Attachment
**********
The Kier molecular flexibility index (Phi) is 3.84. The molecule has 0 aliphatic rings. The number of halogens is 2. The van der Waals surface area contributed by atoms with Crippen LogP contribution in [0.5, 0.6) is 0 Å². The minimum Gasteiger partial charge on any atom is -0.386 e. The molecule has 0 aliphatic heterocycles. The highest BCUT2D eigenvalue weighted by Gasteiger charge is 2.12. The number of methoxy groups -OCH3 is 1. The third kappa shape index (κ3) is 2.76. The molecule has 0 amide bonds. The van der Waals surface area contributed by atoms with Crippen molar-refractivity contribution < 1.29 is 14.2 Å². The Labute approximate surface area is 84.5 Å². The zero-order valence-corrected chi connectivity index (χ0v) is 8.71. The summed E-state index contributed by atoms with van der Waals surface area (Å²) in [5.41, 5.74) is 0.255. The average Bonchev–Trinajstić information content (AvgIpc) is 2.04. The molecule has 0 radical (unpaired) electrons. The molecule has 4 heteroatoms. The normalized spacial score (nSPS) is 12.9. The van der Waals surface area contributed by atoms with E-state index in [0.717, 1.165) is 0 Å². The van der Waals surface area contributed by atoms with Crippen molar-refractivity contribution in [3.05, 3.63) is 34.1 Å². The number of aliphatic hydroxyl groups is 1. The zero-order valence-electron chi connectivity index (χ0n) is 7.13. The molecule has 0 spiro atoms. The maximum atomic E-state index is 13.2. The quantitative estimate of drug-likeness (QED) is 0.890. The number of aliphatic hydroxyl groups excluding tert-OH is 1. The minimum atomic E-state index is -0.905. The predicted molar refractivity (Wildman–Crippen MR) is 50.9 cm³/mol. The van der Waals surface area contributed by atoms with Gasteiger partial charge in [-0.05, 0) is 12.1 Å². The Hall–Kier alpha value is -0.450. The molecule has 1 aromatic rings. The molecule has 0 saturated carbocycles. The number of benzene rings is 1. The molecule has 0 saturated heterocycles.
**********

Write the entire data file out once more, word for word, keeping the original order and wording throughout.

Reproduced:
The Kier molecular flexibility index (Phi) is 3.84. The molecule has 0 aliphatic rings. The number of halogens is 2. The van der Waals surface area contributed by atoms with Crippen LogP contribution in [0.5, 0.6) is 0 Å². The minimum Gasteiger partial charge on any atom is -0.386 e. The molecule has 0 aliphatic heterocycles. The highest BCUT2D eigenvalue weighted by Gasteiger charge is 2.12. The number of methoxy groups -OCH3 is 1. The third kappa shape index (κ3) is 2.76. The molecule has 0 amide bonds. The van der Waals surface area contributed by atoms with Crippen molar-refractivity contribution < 1.29 is 14.2 Å². The Labute approximate surface area is 84.5 Å². The zero-order valence-corrected chi connectivity index (χ0v) is 8.71. The summed E-state index contributed by atoms with van der Waals surface area (Å²) in [5.41, 5.74) is 0.255. The average Bonchev–Trinajstić information content (AvgIpc) is 2.04. The molecule has 0 radical (unpaired) electrons. The molecule has 4 heteroatoms. The normalized spacial score (nSPS) is 12.9. The van der Waals surface area contributed by atoms with E-state index in [0.717, 1.165) is 0 Å². The van der Waals surface area contributed by atoms with Crippen molar-refractivity contribution in [3.05, 3.63) is 34.1 Å². The number of aliphatic hydroxyl groups is 1. The zero-order valence-electron chi connectivity index (χ0n) is 7.13. The molecule has 0 spiro atoms. The maximum atomic E-state index is 13.2. The quantitative estimate of drug-likeness (QED) is 0.890. The number of aliphatic hydroxyl groups excluding tert-OH is 1. The minimum atomic E-state index is -0.905. The predicted molar refractivity (Wildman–Crippen MR) is 50.9 cm³/mol. The van der Waals surface area contributed by atoms with Gasteiger partial charge in [-0.05, 0) is 12.1 Å². The Hall–Kier alpha value is -0.450. The molecule has 1 aromatic rings. The molecule has 0 saturated carbocycles. The number of benzene rings is 1. The molecule has 0 saturated heterocycles.